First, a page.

"The ref came up to me three or four times and said, 'I'm getting complaints,' " Mawae said after a 2004 win against Miami. "I said, 'What do you want me to do?' Don't play against me. Or I'll hide one hand behind my back."

The layers of bandages eventually came off, but Mawae's style never softened. His brand of football has a philosophy; and while he's a friendly, devout Christian off the field, Mawae's pride in his work is what made his career special to football fans.

He's the throwback player to generations ago who'd buckle his chin pad, play through pain, and do everything within his power to walk away knowing he did what was necessary.

"You either play football or you don't," Mawae told the Daily News. "Guys say I cross the line, but I've never seen my name on a list of the dirtiest players. If people take exception to the way I play, I don't care. They don't have to like it, but they'd better be ready for the way I play."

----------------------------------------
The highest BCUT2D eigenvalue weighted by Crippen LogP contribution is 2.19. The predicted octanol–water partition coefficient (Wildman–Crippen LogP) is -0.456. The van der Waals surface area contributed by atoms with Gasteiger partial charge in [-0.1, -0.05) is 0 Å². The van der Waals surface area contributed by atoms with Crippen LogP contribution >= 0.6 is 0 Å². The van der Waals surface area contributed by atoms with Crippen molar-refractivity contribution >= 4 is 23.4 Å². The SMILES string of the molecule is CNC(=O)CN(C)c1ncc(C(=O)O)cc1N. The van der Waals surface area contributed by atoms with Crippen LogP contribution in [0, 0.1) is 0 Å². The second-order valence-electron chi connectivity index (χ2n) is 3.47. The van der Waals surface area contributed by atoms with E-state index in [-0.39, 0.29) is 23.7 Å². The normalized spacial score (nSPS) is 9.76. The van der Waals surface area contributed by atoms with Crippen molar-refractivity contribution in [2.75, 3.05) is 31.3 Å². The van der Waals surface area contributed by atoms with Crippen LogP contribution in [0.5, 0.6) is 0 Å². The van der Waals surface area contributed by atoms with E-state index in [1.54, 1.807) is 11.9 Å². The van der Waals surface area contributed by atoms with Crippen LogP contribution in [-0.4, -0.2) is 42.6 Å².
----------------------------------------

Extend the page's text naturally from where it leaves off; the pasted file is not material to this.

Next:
To put it gently, the Jets' overall success varied widely during Mawae's tenure.

The 1998 season produced the team's best results with a 12-4 regular-season finish and a heart-breaking end in Denver for the AFC Championship Game.

Injuries devastated the team at various positions for years until Martin and Mawae suffered season-ending injuries in 2005. Martin's knees disallowed him from returning to football; Mawae's torn triceps tendon spelled the end of his career with the Jets. The future Parcells envisioned in 1998 ended.

Even without a championship, the mission was accomplished. Through Mawae, the Jets elevated from the 3-13 and 1-14 disasters of the Rich Kotite era (or error). There were bumps in the road in Mawae's seven seasons with the Jets, but hope always existed behind him. He embodied the team's competitive spirit and helped establish an identity for the Jets that still exists today.

In 2009, Mawae's successor Nick Mangold told The Jets Blog, "He really set up the center position in New York. People really know about it because of Kevin and what he was able to do."

Mangold made a seamless transition into a role Mawae defined and placed his own stamp on it, but that doesn't negate what Mawae meant for the Jets, or how people evaluate an offensive lineman.

"It was difficult coming in and having that kind of a player here before you. You have that hanging over your head," Mangold said. "But I do appreciate Kevin."

We all do.